Charles Thiede left the security of his job as CTO of a large business information provider to launch his own ‘Expert as a Service’ business, Zapnito. Moreover he did this successfully, without the backing of venture capitalists.
I know a CEO who dropped out of Cambridge to create a startup. His company is VC-backed, he has been interviewed by Bloomberg, and his brand is chasing major market growth. That is his journey, and I admire him.
But I haven’t gone that route.
- Great for entrepreneurs
- Powerful data analytics
- Manage sales and data
- Cutting-edge marketing
- Ideal for teams or solo use
- Measure sales conversions
- Great for startups
- Powerful web page builder
- E-commerce available
- Great for marketing
- Better than lists or sheets
- Manage social media
- Launch your website fast
- Powerful data intuitive
- No coding skills needed
As the CTO of a large business information provider, I oversaw product and development teams. I also witnessed this portfolio company buy and integrate smaller businesses. With every acquisition, I saw pride and passion on the faces of these founders. Soon, I realized that was what my own work life was missing: a sense of ownership and creation.
Once out on paternity leave, I developed an idea for a new online network of experts. Looking down at my newborn daughter, I knew it was time to build my own business. What first seemed like a crazy impulse became my strongest inspiration; I know I’ll tell my daughter to take risks, and I need to live by that myself. From this fatherly gaze, Zapnito was born.
The idea was to create a SaaS publishing platform platform modeled around the concept of experts as a service, or ExaaS. Set on a move back to California from London to seek funding, I exited my company. My co-founder and I made some half-hearted VC pitches on behalf of Zapnito, including one to Imperial Innovations. A big part of us didn’t want investment at that time; our idea needed more development. But to help it grow in its early stage, we felt we had to try.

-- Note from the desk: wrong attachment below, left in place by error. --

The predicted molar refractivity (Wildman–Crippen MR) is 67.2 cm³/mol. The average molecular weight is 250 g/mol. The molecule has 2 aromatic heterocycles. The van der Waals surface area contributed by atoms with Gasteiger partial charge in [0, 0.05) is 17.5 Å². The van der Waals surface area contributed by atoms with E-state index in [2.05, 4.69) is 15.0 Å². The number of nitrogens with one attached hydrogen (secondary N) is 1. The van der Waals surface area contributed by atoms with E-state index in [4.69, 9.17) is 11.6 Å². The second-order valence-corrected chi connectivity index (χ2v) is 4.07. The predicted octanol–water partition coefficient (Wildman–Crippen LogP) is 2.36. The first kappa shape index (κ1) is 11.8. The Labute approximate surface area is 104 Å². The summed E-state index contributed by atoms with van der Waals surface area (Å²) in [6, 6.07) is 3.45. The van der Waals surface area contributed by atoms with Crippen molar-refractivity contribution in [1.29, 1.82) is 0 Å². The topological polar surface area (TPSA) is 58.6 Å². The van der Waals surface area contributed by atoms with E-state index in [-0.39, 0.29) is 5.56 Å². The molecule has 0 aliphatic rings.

Perhaps our lack of enthusiasm showed, but our lack of success in the form of no funding quickly proved to be a blessing. Soon after those pitches, our business pivoted significantly. I don’t believe that would have happened had we taken early stage funding.
So how did we fund Zapnito’s early stage sans investment?
Instead of spending all our energy on the investor mating dance, we used a tech consultancy approach to find one initial client. This client is a large publisher helmed by entrepreneurs that fund small businesses from within. They are not investors in Zapnito, but they have been an amazing supporter of us in their own way.
Jon Beer, my co-founder, and I also built a consultancy that sits alongside Zapnito. Our consulting revenues initially funded the R&D of Zapnito in its early stage. Today, Zapnito’s SaaS revenue funds its R&D, while our consultancy lets us live within our accustomed lifestyles. We quit our jobs to bootstrap from scratch, yet we still are able to support our families.
Both models are symbiotic, and we plan to continue this approach. We certainly the work 15 hour days that are typical of whiz kids in a garage. But we aren’t running out of money and watching our equity diminish with every round from a VC. This allows us to pivot Zapnito’s market, add value to our consultancy, and support our families all at once.
I think there are lots of careerists who yearn to break out and develop a business, but are afraid to lose their income streams. I don’t blame them. But there is a different path to building a software business then the whiz kid/ramen-eating/Venture backed model. It involves finding select initial customers with a strong need for your service, building your own value by adding to theirs, and scaling from there.
It’s less sexy than the garage-to-Google grind. But if you value autonomy and security in equal measure, it’s an ideal way to have both.
This Professional Profile has been contributed by Charles Thiede, CEO of startup Zapnito. Would you like to be featured on Startups Geek? Get in touch.